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UN ISSUES DECLARATION ON 1932-33 FAMINE IN UKRAINE. The Ukrainian mission at the United Nations on 10 November issued a declaration, cosponsored by 26 countries, to commemorate victims of the Great Famine (Holodomor) in Ukraine in 1932-33, the U.S.-Ukraine Foundation reported. The declaration is to be circulated as an official document of the 58th Session of the UN General Assembly. "The Great Famine engineered by the totalitarian Soviet regime claimed the lives of 7 [million] to 10 million of our compatriots, the figure that can be compared with the population of an average European country," Ukrainian Ambassador to the UN Valeriy Kuchynskyy said at the UN session the same day. "The dreadful famine that engulfed Ukraine in 1932-33 was the result of Josef Stalin's policy of forced collectivization." Observances of the 70th anniversary of Holodomor in New York include an international conference at Columbia University, a special exhibit at the UN headquarters, and an ecumenical memorial service at St. Patrick's Cathedral. JM
OUR UKRAINE HEAD CONDEMNS ATTACK ON RUSSIAN BOOKSTORE IN LVIV. Our Ukraine leader Viktor Yushchenko on 11 November condemned an attack earlier the same day on the Otkrytoe Kafe and Russian-language bookstore in Lviv, Interfax reported. Yushchenko said the attack was a provocation, adding that it might have been organized by "the same political force that is waging an information war against Our Ukraine and wants to turn western Ukraine into a bugbear for eastern Ukraine." According to Interfax, four masked men armed with clubs broke into the store, smashed computers and windows, and destroyed books before fleeing. They left the inscription "This is for Sumy" on the floor, in an apparent reference to the attempt at preventing a forum of democratic forces organized by Our Ukraine in Sumy, northeastern Ukraine, on 9 November (see "RFE/RL Newsline," 10 November 2003). JM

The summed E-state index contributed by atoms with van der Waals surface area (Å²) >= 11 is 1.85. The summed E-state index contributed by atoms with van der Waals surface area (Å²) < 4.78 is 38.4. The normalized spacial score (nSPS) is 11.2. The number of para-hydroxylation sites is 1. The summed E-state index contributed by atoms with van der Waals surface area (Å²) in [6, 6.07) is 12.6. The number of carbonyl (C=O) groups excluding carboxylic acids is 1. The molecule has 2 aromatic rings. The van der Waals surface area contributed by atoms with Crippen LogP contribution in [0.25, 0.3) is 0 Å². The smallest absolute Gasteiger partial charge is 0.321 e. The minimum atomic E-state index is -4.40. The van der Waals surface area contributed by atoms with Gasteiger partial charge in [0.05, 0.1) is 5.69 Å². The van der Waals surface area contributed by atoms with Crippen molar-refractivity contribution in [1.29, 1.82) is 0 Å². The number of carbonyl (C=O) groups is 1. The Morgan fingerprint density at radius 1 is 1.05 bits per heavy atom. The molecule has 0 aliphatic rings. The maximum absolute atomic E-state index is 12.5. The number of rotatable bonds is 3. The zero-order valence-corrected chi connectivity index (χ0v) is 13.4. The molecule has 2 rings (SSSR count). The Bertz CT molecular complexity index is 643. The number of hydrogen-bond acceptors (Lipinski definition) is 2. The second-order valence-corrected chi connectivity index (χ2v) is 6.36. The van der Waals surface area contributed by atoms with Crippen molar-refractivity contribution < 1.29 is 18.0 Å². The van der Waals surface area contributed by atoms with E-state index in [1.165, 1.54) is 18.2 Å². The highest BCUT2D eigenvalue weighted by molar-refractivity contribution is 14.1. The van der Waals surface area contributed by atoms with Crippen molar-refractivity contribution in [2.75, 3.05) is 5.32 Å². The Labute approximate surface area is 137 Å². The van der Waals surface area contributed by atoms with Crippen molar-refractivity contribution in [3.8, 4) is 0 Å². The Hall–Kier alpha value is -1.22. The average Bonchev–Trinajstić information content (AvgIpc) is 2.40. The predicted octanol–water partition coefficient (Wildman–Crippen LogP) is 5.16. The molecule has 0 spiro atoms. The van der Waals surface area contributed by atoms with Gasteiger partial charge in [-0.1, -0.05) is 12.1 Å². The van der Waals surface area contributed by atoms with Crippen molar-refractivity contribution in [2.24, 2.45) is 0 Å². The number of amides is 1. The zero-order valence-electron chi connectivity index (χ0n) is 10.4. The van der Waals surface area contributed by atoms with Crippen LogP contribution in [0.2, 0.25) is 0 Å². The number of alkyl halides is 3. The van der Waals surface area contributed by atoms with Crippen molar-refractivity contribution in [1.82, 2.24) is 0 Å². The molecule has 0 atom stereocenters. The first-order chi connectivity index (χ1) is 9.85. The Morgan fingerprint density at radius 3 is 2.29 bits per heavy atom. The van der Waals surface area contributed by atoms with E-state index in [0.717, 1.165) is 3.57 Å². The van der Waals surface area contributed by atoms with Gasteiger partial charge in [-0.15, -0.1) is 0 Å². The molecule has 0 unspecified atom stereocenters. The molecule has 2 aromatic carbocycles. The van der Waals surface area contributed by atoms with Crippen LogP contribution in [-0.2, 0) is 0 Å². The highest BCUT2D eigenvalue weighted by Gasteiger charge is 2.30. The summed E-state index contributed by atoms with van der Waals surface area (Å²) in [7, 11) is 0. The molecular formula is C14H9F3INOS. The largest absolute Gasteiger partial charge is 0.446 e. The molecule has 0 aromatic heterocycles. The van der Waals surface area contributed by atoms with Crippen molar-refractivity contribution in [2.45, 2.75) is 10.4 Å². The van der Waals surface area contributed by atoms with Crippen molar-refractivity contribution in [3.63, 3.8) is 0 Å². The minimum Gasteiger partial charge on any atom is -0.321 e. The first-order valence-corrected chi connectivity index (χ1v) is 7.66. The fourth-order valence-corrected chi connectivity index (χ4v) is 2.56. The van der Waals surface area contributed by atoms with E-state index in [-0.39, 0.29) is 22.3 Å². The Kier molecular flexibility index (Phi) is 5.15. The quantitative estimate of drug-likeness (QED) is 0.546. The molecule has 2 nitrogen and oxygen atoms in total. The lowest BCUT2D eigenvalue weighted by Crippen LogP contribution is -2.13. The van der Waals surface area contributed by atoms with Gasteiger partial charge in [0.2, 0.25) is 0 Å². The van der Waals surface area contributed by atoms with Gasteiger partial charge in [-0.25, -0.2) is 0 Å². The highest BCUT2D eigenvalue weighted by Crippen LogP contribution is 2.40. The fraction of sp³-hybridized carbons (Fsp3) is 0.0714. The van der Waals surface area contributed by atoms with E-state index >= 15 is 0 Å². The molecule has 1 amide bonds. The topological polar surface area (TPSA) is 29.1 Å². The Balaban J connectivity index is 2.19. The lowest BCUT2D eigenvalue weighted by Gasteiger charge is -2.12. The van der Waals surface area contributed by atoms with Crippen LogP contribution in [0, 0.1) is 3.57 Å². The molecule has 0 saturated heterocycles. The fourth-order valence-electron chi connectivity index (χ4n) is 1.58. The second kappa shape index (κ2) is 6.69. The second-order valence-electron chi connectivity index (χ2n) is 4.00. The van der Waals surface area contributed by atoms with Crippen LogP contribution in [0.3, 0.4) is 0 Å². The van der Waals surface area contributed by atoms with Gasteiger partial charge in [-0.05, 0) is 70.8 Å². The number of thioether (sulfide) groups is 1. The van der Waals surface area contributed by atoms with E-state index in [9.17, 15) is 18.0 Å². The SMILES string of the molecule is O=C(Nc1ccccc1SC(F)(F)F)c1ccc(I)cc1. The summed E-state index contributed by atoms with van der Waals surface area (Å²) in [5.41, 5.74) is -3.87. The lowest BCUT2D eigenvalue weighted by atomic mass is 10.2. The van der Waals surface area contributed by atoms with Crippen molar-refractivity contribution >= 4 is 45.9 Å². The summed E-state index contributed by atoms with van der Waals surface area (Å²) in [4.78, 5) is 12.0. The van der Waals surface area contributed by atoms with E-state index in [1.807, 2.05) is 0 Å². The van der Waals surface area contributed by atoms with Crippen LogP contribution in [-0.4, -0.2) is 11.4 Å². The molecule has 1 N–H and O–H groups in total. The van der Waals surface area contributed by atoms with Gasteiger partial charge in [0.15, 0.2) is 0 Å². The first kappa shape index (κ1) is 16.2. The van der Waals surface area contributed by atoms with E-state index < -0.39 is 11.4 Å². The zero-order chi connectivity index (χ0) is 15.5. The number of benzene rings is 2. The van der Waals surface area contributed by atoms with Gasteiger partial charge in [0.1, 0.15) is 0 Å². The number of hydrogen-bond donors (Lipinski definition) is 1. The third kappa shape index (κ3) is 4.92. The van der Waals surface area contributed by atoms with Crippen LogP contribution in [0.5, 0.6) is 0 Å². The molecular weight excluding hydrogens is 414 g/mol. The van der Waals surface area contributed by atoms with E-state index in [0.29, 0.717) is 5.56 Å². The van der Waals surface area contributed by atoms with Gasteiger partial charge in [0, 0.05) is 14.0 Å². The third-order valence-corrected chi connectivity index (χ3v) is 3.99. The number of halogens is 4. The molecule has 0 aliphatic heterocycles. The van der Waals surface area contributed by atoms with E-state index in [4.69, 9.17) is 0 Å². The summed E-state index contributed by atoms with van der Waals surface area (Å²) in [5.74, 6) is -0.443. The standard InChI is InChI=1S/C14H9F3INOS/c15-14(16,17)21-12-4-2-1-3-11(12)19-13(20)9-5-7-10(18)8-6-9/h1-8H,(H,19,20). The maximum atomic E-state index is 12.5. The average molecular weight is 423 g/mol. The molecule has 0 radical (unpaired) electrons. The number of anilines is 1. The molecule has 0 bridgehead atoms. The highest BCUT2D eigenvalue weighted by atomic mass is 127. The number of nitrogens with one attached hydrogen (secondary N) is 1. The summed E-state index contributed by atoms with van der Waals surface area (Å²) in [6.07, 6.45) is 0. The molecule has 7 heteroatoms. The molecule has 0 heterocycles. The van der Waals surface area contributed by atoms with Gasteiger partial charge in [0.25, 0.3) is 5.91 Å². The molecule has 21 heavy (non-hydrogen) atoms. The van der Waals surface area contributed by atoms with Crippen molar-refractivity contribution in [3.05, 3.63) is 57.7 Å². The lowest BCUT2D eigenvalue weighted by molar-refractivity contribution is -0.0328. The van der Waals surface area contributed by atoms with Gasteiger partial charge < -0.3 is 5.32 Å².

RUSSIAN MINISTER UNVEILS CENSUS DATA ON ETHNIC, RELIGIOUS MINORITIES. According to the preliminary results of the Russian census conducted last year, there are 14.5 million Muslims in the Russian Federation, which is equal to 10 percent of the total population, Nationalities Minister Vladimir Zorin told a press conference in Moscow on 10 November, Interfax reported. Recent estimates of the number of Muslims in Russia have ranged from 12 million to 20 million. Zorin said the number of Jews in Russia has fallen by over 50 percent since the last (1989) Soviet census, from 540,000 to 230,000. He said there are currently seven ethnic groups in Russia numbering over 1 million people, including the Tatars, Bashkirs, Chechens, and Armenians. The number of Mordvins has fallen below 1 million (at the time of the 1989 census, there were 1,153,516 Mordvins in the USSR). The number of Ukrainians and Belarusians in Russia has fallen by one-third since 1989, while the number of Armenians, Azerbaijanis, Tajiks, and Chechens has risen. LF